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Jim Shekhdar, Adventurer
Jim Shekhdar, Adventurer
BBC BREAKFAST WITH FROST INTERVIEW WITH JIM SHEKHDAR, ADVENTURER APRIL 22ND, 2001

Please note "BBC Breakfast with Frost" must be credited if any part of this transcript is used

DAVID FROST:

Right now I'm joined by another great sportsman with a fantastic different achievement to his name. Jim Shekhdar who's become the first person in the world to row 10,000 miles across the Pacific Ocean single-handed, or with both hands and without any help. He completed his own marathon which lasted no less than 275 days and he is with me now. First of all congratulations.

JIM SHEKHDAR:

Thank you very much.

DAVID FROST:

You've retained quite a bit of the Old Testament Prophet that you became as the hair grew?

JIM SHEKHDAR:

Slightly tidier.

DAVID FROST:

Slightly tidier, yes. But did you set out to grow a beard or just it's a bore to shave because you're not shaving for anybody?

JIM SHEKHDAR:

Well I, I actually grew a beard about 20 years ago when I had my second batch of chicken pox and had the scars and I discovered shaving was a chore.

DAVID FROST:

But it just went, grew further?

JIM SHEKHDAR:

Oh yes, it's not usually this long.

DAVID FROST:

No, no, very elegant, very elegant indeed. Why did you do it Jim?

JIM SHEKHDAR:

Shave my beard or row the Pacific?

DAVID FROST:

In any order?

JIM SHEKHDAR:

The beard was uncomfortable as it was, the Pacific I guess because it was there, is one of the answers, to prove something to myself, make my family proud. Because I was 50 I think, probably is the main reason.

DAVID FROST:

Ah yes, very probably too. Make your family proud, your wife was, wouldn't be just proud if you did it again, would she, she'd be a bit annoyed, wouldn't she?

JIM SHEKHDAR:

Well that's what she said the first time when I did the Atlantic but she was more annoyed the second time I think, yes.

DAVID FROST:

So will there be a third time?

JIM SHEKHDAR:

Possibly, yes, there may well be.

DAVID FROST:

She's watching, I warn you she's watching?

JIM SHEKHDAR:

I can't announce it until I have the funding in place this time.

DAVID FROST:

And the written permission from her?

JIM SHEKHDAR:

Absolutely, yes.

DAVID FROST:

Now what was the greatest danger you were in, it was a large ship coming close by was it?

JIM SHEKHDAR:

Yes I, I looked out of the hatch about three o'clock in the morning having been woken by a large noise and I saw a hundred feet of steel heading straight for me. That was scary, that's the only time in my life I've been affected like that, I was quite wobbly for a week after that.

DAVID FROST:

Yes, that is terrifying. Now how did you manage, on that boat which we just saw, how did you manage to get enough food onto that boat for 250-plus days?

JIM SHEKHDAR:

Well I was only planning five months, it took nine, but I took 6,000 calories per day for five and a half months.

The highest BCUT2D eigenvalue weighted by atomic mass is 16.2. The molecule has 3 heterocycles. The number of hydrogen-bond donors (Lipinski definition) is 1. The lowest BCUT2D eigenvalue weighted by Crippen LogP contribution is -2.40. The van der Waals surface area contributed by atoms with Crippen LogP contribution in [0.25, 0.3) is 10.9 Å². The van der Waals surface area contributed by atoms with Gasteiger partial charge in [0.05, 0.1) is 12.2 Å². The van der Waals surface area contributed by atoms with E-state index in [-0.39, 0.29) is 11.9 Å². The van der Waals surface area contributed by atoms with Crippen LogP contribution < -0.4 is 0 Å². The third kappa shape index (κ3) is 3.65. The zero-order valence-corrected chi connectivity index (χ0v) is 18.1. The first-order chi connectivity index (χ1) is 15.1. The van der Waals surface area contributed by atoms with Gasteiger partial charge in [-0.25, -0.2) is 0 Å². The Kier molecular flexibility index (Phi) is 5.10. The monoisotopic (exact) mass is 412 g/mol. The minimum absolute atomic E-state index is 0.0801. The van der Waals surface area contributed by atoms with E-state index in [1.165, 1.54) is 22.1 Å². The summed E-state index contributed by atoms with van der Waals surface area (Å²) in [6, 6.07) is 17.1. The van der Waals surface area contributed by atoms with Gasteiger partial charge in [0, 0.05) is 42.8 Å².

DAVID FROST:

What do you mean in, in vitamin pills as they say in America?

JIM SHEKHDAR:

No I, well I actually had a supplement called G-Push for the vitamins and energy but pre-cooked vacuum packed expedition foods were the main staples with, with things like pasta and rice which I took, which was okay until the stoves packed up about seven months out then I had to soak it in cold water rather than boil it which wasn't quite so pleasant.

DAVID FROST:

Sir Francis Chichester I remember saying that he found communication difficult when he came back from his solo trip round the world, did you find that, I mean it's lonely, you've no one to talk to except the Tuna or whatever?

JIM SHEKHDAR:

Yes I had the Tuna and I practised talking, I, I sang to myself probably a little bit, but I certainly swore at the sea a lot and spoke to the, spoke to the fishes. I had, I had absolutely no problems, I mean now I'm back it's very strange because it seems like it didn't take that long, while I was out there it was interminable.

DAVID FROST:

Yes I mean the most obvious thought would be that the loneliness was terrifying, was difficult, but I mean were you actually lonely or were you just alone?

JIM SHEKHDAR:

Well the solitude for the first two months, until I discovered it was going to take a long time was, was terrific for me, I enjoyed it. I was alone and I was more alone when I didn't have communications, telephone, I was without a telephone for two months and that puts you completely apart from the rest of the world. All I could do was listen to a short-wave radio and while I was out of range of a satellite, that was, yeah it was more traumatic, not because I was worried about myself, just because I couldn't get news from home, pretty silly really but that's how it works.

DAVID FROST:

And what about, you haven't decided on the third trip, for the reasons we mentioned earlier, sponsorship and family and so on and so forth. What would be the challenges that remain, when you've done the Pacific what is there left?

JIM SHEKHDAR:

Well I'm looking for ideas but I've got to find something which is within the constraints of a decrepit old body, I mean this is the problem, I need to do it before I'm 60 I'm sure. There must be something that hasn't been done before.

DAVID FROST:

Can you go right round the world rowing or not?

JIM SHEKHDAR:

It is a possibility.

DAVID FROST:

It is.

JIM SHEKHDAR:

I believe, most people don't.

DAVID FROST:

And are you in fact a fitter man for it?

JIM SHEKHDAR:

I am much fitter, oh I'm lighter and that probably makes me fitter, yes I believe so, both mentally and physically.

DAVID FROST:

Well congratulations again.

JIM SHEKHDAR:

Thank you very much.

DAVID FROST:

Thank you very much indeed there, our hero.

END

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